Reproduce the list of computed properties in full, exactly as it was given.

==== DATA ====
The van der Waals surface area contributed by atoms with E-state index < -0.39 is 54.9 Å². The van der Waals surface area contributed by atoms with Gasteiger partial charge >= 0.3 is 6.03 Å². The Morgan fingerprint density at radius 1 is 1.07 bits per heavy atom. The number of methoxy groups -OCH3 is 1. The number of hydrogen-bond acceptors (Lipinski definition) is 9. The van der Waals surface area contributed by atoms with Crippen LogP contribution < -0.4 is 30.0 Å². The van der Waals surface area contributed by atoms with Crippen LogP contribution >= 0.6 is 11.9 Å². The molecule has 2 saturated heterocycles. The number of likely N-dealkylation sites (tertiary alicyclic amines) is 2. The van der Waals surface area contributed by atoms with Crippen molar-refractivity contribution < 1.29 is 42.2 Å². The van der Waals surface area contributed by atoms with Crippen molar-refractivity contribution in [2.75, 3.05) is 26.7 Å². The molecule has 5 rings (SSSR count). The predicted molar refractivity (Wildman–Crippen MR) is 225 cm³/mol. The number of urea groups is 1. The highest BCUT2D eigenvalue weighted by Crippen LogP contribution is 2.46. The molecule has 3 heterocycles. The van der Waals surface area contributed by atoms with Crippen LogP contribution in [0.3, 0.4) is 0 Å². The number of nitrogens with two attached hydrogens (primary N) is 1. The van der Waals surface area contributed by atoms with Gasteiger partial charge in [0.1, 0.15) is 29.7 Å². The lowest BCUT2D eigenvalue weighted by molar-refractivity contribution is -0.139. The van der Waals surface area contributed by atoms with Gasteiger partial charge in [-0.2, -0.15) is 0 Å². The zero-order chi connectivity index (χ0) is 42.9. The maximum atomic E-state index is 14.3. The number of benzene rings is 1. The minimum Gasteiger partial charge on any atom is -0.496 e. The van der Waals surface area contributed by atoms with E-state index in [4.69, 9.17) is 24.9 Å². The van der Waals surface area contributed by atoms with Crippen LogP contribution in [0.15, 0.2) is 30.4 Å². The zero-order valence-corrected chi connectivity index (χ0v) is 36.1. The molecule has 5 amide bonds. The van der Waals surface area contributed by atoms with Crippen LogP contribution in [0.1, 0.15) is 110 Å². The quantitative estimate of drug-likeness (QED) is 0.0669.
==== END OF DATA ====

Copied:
The van der Waals surface area contributed by atoms with E-state index < -0.39 is 54.9 Å². The van der Waals surface area contributed by atoms with Gasteiger partial charge >= 0.3 is 6.03 Å². The Morgan fingerprint density at radius 1 is 1.07 bits per heavy atom. The number of methoxy groups -OCH3 is 1. The number of hydrogen-bond acceptors (Lipinski definition) is 9. The van der Waals surface area contributed by atoms with Crippen LogP contribution < -0.4 is 30.0 Å². The van der Waals surface area contributed by atoms with Crippen LogP contribution >= 0.6 is 11.9 Å². The molecule has 2 saturated heterocycles. The number of likely N-dealkylation sites (tertiary alicyclic amines) is 2. The van der Waals surface area contributed by atoms with Crippen molar-refractivity contribution < 1.29 is 42.2 Å². The van der Waals surface area contributed by atoms with Crippen molar-refractivity contribution in [2.75, 3.05) is 26.7 Å². The molecule has 5 rings (SSSR count). The predicted molar refractivity (Wildman–Crippen MR) is 225 cm³/mol. The number of urea groups is 1. The highest BCUT2D eigenvalue weighted by Crippen LogP contribution is 2.46. The molecule has 3 heterocycles. The van der Waals surface area contributed by atoms with Crippen LogP contribution in [0.3, 0.4) is 0 Å². The number of nitrogens with two attached hydrogens (primary N) is 1. The van der Waals surface area contributed by atoms with Gasteiger partial charge in [0.1, 0.15) is 29.7 Å². The lowest BCUT2D eigenvalue weighted by molar-refractivity contribution is -0.139. The van der Waals surface area contributed by atoms with Gasteiger partial charge in [-0.2, -0.15) is 0 Å². The zero-order chi connectivity index (χ0) is 42.9. The maximum atomic E-state index is 14.3. The number of benzene rings is 1. The minimum Gasteiger partial charge on any atom is -0.496 e. The van der Waals surface area contributed by atoms with E-state index in [4.69, 9.17) is 24.9 Å². The van der Waals surface area contributed by atoms with Crippen LogP contribution in [0.15, 0.2) is 30.4 Å². The zero-order valence-corrected chi connectivity index (χ0v) is 36.1. The molecule has 5 amide bonds. The van der Waals surface area contributed by atoms with Crippen LogP contribution in [0.1, 0.15) is 110 Å². The quantitative estimate of drug-likeness (QED) is 0.0669.